Why Do I Need A Gtt
During pregnancy some women develop gestational diabetes, which usually resolves after your baby is born, and a further blood test with your GP surgery will be taken six weeks after delivery to ensure this. It is important that this is recognised in order for the appropriate advice and treatment to be accessed, for the wellbeing of you and your baby.
Some people are more likely to develop gestational diabetes if they have:
- A family history of diabetes
- A body mass index of greater than 30
- Delivered a larger than average weight baby
- Had gestational diabetes in a previous pregnancy
- Have a family origin with a higher prevalence to diabetes, such as being of South Asian, Afro-Caribbean or Middle Eastern decent.
What should I do before coming for the GTT?
As your midwife has identified a risk factor for gestational diabetes you will have been given an appointment for an oral Glucose Tolerance Test, usually at around 26/28 weeks of pregnancy.
You will need to have two blood tests taken. The second blood test will be taken two hours after the first. You will need to remain within the clinic until the test is completed. If you walk around or go home the test will become invalid as you will be burning off the sugar you have been given.
What Is A Prenatal Glucose Screening
Glucose screening checks for gestational diabetes, a short-term form of diabetes that some women develop during pregnancy. It’s becoming more common in the United States, affecting about 6% to 7% of pregnancies.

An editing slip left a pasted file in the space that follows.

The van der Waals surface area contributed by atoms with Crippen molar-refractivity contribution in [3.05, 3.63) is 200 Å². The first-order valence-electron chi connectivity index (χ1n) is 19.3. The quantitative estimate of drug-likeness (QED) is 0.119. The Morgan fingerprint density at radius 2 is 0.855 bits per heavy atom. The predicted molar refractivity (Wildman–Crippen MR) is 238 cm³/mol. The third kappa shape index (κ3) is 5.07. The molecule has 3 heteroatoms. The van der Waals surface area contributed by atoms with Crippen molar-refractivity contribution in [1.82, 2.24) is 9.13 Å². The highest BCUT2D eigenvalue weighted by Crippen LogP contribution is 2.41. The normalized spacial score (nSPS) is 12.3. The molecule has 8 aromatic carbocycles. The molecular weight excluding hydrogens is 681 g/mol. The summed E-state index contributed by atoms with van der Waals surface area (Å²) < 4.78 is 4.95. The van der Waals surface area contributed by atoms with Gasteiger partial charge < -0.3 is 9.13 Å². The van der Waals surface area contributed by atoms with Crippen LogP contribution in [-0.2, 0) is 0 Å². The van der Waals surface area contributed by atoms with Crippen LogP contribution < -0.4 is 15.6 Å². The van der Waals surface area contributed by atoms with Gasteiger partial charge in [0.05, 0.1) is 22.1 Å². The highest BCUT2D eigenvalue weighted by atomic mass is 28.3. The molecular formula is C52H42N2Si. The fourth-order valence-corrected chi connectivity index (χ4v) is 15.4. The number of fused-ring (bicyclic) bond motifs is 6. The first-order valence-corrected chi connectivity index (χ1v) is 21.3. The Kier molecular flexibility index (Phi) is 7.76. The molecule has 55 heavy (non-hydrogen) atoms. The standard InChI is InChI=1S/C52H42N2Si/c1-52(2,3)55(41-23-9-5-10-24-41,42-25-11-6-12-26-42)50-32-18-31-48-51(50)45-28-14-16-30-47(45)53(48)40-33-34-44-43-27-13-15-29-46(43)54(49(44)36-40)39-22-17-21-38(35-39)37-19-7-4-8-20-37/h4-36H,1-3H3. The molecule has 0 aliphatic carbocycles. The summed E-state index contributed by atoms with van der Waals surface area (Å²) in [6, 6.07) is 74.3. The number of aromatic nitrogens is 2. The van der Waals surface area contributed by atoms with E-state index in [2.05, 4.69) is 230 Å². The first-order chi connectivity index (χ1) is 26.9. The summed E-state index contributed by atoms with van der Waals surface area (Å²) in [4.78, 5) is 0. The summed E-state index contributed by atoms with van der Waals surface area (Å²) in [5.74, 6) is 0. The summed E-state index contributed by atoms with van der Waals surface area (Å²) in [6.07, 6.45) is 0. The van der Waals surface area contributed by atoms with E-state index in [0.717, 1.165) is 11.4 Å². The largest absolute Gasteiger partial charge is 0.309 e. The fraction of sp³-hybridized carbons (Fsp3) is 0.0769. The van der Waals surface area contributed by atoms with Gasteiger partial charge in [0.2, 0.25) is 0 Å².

The test is usually done at 24 to 28 weeks, but sometimes earlier if a woman is at higher risk for gestational diabetes.
Your Diabetes Treatment In Pregnancy
Your doctors may recommend changing your treatment regime during pregnancy.
If you usually take tablets to control your diabetes, you’ll normally be advised to switch to insulin injections, either with or without a medicine called metformin.
If you already use insulin injections to control your diabetes, you may need to switch to a different type of insulin.
If you take medicines for conditions related to your diabetes, such as high blood pressure, these may have to be changed.
It’s very important to attend any appointments made for you so that your care team can monitor your condition and react to any changes that could affect your or your baby’s health.
You will need to monitor your blood glucose levels more frequently during pregnancy, especially since nausea and vomiting in pregnancy can affect them. Your GP or midwife will be able to advise you on this.
Keeping your blood glucose levels low may mean you have more low-blood-sugar attacks . These are harmless for your baby, but you and your partner need to know how to cope with them. Talk to your doctor or diabetes specialist.
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What To Expect From Gestational Diabetes Testing